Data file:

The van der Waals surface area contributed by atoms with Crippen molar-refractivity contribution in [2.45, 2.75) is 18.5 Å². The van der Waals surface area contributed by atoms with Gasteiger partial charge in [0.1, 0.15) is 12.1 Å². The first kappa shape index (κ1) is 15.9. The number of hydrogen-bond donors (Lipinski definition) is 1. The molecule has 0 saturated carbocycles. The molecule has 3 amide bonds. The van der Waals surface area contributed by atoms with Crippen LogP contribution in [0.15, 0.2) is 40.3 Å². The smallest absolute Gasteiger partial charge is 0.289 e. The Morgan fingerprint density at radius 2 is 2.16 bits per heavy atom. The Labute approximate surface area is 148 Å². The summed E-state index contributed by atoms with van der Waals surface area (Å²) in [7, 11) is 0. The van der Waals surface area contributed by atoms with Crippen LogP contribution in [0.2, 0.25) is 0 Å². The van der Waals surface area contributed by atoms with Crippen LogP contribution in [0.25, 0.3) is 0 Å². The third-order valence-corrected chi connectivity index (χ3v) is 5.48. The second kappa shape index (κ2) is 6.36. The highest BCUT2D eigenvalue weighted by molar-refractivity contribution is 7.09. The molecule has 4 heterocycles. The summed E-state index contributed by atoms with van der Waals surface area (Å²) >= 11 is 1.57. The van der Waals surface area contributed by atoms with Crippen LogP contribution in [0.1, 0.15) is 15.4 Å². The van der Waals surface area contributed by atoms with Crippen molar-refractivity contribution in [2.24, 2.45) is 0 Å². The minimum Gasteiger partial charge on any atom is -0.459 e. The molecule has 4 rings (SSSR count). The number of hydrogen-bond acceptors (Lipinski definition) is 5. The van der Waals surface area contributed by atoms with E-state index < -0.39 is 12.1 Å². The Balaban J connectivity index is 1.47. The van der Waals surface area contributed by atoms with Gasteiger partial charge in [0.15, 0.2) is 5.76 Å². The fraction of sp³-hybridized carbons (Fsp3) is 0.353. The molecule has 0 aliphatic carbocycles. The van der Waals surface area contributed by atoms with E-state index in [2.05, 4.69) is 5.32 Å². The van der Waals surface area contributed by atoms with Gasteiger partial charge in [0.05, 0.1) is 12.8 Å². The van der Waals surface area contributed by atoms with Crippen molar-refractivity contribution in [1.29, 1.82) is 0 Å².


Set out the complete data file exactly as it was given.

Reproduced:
The van der Waals surface area contributed by atoms with Crippen molar-refractivity contribution in [2.45, 2.75) is 18.5 Å². The van der Waals surface area contributed by atoms with Gasteiger partial charge in [0.1, 0.15) is 12.1 Å². The first kappa shape index (κ1) is 15.9. The number of hydrogen-bond donors (Lipinski definition) is 1. The molecule has 0 saturated carbocycles. The molecule has 3 amide bonds. The van der Waals surface area contributed by atoms with Crippen LogP contribution in [0.15, 0.2) is 40.3 Å². The smallest absolute Gasteiger partial charge is 0.289 e. The Morgan fingerprint density at radius 2 is 2.16 bits per heavy atom. The Labute approximate surface area is 148 Å². The summed E-state index contributed by atoms with van der Waals surface area (Å²) in [7, 11) is 0. The van der Waals surface area contributed by atoms with Crippen LogP contribution in [0.2, 0.25) is 0 Å². The van der Waals surface area contributed by atoms with Crippen LogP contribution in [0.25, 0.3) is 0 Å². The third-order valence-corrected chi connectivity index (χ3v) is 5.48. The second kappa shape index (κ2) is 6.36. The highest BCUT2D eigenvalue weighted by molar-refractivity contribution is 7.09. The molecule has 4 heterocycles. The summed E-state index contributed by atoms with van der Waals surface area (Å²) >= 11 is 1.57. The van der Waals surface area contributed by atoms with Crippen LogP contribution in [0.1, 0.15) is 15.4 Å². The van der Waals surface area contributed by atoms with Crippen molar-refractivity contribution in [2.24, 2.45) is 0 Å². The minimum Gasteiger partial charge on any atom is -0.459 e. The molecule has 4 rings (SSSR count). The number of hydrogen-bond acceptors (Lipinski definition) is 5. The van der Waals surface area contributed by atoms with E-state index < -0.39 is 12.1 Å². The Balaban J connectivity index is 1.47. The van der Waals surface area contributed by atoms with Gasteiger partial charge in [0.15, 0.2) is 5.76 Å². The fraction of sp³-hybridized carbons (Fsp3) is 0.353. The molecule has 0 aliphatic carbocycles. The van der Waals surface area contributed by atoms with E-state index in [2.05, 4.69) is 5.32 Å². The van der Waals surface area contributed by atoms with Gasteiger partial charge in [0.05, 0.1) is 12.8 Å². The van der Waals surface area contributed by atoms with Crippen molar-refractivity contribution in [1.29, 1.82) is 0 Å².